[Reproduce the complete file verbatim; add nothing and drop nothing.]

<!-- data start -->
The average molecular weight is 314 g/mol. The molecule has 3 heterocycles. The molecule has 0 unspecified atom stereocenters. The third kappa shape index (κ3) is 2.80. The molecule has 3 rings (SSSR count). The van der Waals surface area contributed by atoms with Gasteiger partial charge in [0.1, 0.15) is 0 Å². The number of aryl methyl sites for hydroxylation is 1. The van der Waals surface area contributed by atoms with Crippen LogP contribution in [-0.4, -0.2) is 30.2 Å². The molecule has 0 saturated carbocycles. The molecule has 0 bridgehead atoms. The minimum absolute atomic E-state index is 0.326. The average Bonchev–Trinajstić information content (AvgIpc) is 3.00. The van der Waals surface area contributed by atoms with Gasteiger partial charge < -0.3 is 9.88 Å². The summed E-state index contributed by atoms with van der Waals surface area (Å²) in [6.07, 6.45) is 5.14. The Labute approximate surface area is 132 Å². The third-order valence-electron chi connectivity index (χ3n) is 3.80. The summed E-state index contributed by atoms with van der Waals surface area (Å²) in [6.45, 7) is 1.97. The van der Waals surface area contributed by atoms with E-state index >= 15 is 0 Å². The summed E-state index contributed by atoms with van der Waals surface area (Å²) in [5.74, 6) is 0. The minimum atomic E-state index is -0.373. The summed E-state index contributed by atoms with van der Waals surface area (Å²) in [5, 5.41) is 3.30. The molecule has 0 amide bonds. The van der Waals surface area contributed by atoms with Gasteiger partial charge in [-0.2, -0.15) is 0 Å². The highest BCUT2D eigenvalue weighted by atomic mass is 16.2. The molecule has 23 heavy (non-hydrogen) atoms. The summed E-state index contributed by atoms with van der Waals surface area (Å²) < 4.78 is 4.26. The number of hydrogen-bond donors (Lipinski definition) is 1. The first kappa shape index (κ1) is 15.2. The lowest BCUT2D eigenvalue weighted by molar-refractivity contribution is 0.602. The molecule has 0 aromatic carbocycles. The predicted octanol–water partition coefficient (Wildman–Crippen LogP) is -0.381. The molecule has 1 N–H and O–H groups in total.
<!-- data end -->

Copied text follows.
The average molecular weight is 314 g/mol. The molecule has 3 heterocycles. The molecule has 0 unspecified atom stereocenters. The third kappa shape index (κ3) is 2.80. The molecule has 3 rings (SSSR count). The van der Waals surface area contributed by atoms with Gasteiger partial charge in [0.1, 0.15) is 0 Å². The number of aryl methyl sites for hydroxylation is 1. The van der Waals surface area contributed by atoms with Crippen LogP contribution in [-0.4, -0.2) is 30.2 Å². The molecule has 0 saturated carbocycles. The molecule has 0 bridgehead atoms. The minimum absolute atomic E-state index is 0.326. The average Bonchev–Trinajstić information content (AvgIpc) is 3.00. The van der Waals surface area contributed by atoms with Gasteiger partial charge < -0.3 is 9.88 Å². The summed E-state index contributed by atoms with van der Waals surface area (Å²) in [6.07, 6.45) is 5.14. The Labute approximate surface area is 132 Å². The third-order valence-electron chi connectivity index (χ3n) is 3.80. The summed E-state index contributed by atoms with van der Waals surface area (Å²) in [6.45, 7) is 1.97. The van der Waals surface area contributed by atoms with E-state index >= 15 is 0 Å². The summed E-state index contributed by atoms with van der Waals surface area (Å²) in [5.74, 6) is 0. The minimum atomic E-state index is -0.373. The summed E-state index contributed by atoms with van der Waals surface area (Å²) in [5, 5.41) is 3.30. The molecule has 0 amide bonds. The van der Waals surface area contributed by atoms with Gasteiger partial charge in [-0.2, -0.15) is 0 Å². The highest BCUT2D eigenvalue weighted by atomic mass is 16.2. The molecule has 23 heavy (non-hydrogen) atoms. The summed E-state index contributed by atoms with van der Waals surface area (Å²) < 4.78 is 4.26. The number of hydrogen-bond donors (Lipinski definition) is 1. The first kappa shape index (κ1) is 15.2. The lowest BCUT2D eigenvalue weighted by molar-refractivity contribution is 0.602. The molecule has 0 aromatic carbocycles. The predicted octanol–water partition coefficient (Wildman–Crippen LogP) is -0.381. The molecule has 1 N–H and O–H groups in total.